Conservative Party fined one-third of a luxury food hamper by ICO for nuisance email campaign

For once, Boris Johnson ignored calls of PECR


Britain’s ruling Conservative Party is facing a £10,000 fine from the Information Commissioner’s Office (ICO) for dispatching marketing emails to unwilling recipients, 51 of whom complained to the regulator.

The ICO issued the financial penalty today for breaching Regulation 22 of the Privacy and Electronic Communications Regulations (PECR). This follows an investigation relating to emails sent by the Tories in the name of their glorious leader, the Rt Hon Alexander Boris de Pfeffel Johnson.

In the last week of July, after de Pfeffel’s election as Prime Minister, the Party sent out 1,190,280 marketing emails.

The emails promoted the Conservative's political priorities and included a link to a website for the party. The near 1.2 million emails were part of three email campaigns: two were aimed at Party members (427,500 messages, all aimed at 213,750 people it claimed were on its membership list); and a third was sent to 726,780 people altogether, of which 549,030 were considered to be non-members.

Although the Party failed to keep records of the basis on which recipients had consented to receive those emails, the ICO somehow found not all mails flouted PECR as it accepted some were validly sent, despite it not being possible to identify the proportion.

Who us, retain records?

For its part, the party said it had recently changed its bulk email provider and the "transfer of records had not been effected properly". It wouldn't give any more information or detail about the issue, claiming "the relevant employee left shortly afterwards and there are no available records."

The ICO concluded the Conservatives didn’t have valid consent to send emails to the 51 complainants, and the party had failed to retain records of who had unsubscribed from its marketing emails.

“In many instances, no evidenced consent could be provided at all, including some cases where the individual had specifically unsubscribed. In other instances, the consent process relied on upon by the Party did not meet the standard required by the GDPR and by PECR: it was not freely given, specific or informed,” said the ICO [PDF].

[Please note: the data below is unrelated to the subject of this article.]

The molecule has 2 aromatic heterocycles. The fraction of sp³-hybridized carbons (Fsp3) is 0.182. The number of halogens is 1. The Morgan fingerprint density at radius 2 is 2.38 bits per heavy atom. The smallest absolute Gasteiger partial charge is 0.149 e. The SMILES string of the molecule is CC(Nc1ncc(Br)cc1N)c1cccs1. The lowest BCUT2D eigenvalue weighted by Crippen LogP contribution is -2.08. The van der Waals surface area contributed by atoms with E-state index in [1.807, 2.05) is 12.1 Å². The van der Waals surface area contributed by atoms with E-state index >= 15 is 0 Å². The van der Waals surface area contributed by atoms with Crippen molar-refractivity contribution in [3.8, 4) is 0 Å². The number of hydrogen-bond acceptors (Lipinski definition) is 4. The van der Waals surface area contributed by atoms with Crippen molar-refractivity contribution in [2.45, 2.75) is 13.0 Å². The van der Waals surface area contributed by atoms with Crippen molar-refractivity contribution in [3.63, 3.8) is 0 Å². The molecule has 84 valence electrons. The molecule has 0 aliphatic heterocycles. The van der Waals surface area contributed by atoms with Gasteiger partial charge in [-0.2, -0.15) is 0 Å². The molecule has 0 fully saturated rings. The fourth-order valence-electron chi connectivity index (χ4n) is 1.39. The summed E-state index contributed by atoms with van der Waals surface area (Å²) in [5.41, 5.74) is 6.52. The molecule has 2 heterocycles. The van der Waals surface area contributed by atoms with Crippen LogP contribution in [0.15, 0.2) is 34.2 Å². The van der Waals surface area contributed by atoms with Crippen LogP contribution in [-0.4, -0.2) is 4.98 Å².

But the story does not end there. Amid the initial probe, the Conservatives then dispatched nearly 23 million emails during the 2019 General Election campaign, which generated 95 complaints to the Commissioner, again because of the same compliance issues as the earlier nuisance session.

As such the ICO handed the Tories a £10,000 fine, which is a fraction of the £27,000 worth of luxury organic food that de Pfeffel’s butler allegedly delivered to Downing Street for the PM. According to the Daily Mail, some of the items were paid for by Tory donors.

In a statement sent to The Register, the Conservative Party said: “We have accepted this fine from the ICO. We have since reviewed and improved our processes and are fully compliant with all prevailing data protection and electronic marketing legislation.”

In addition to the comment about the nuisance emails, we have also asked for comment on the claims about luxury food deliveries. The Conservative Party asked us to phone 10 Downing Street's press office. ®


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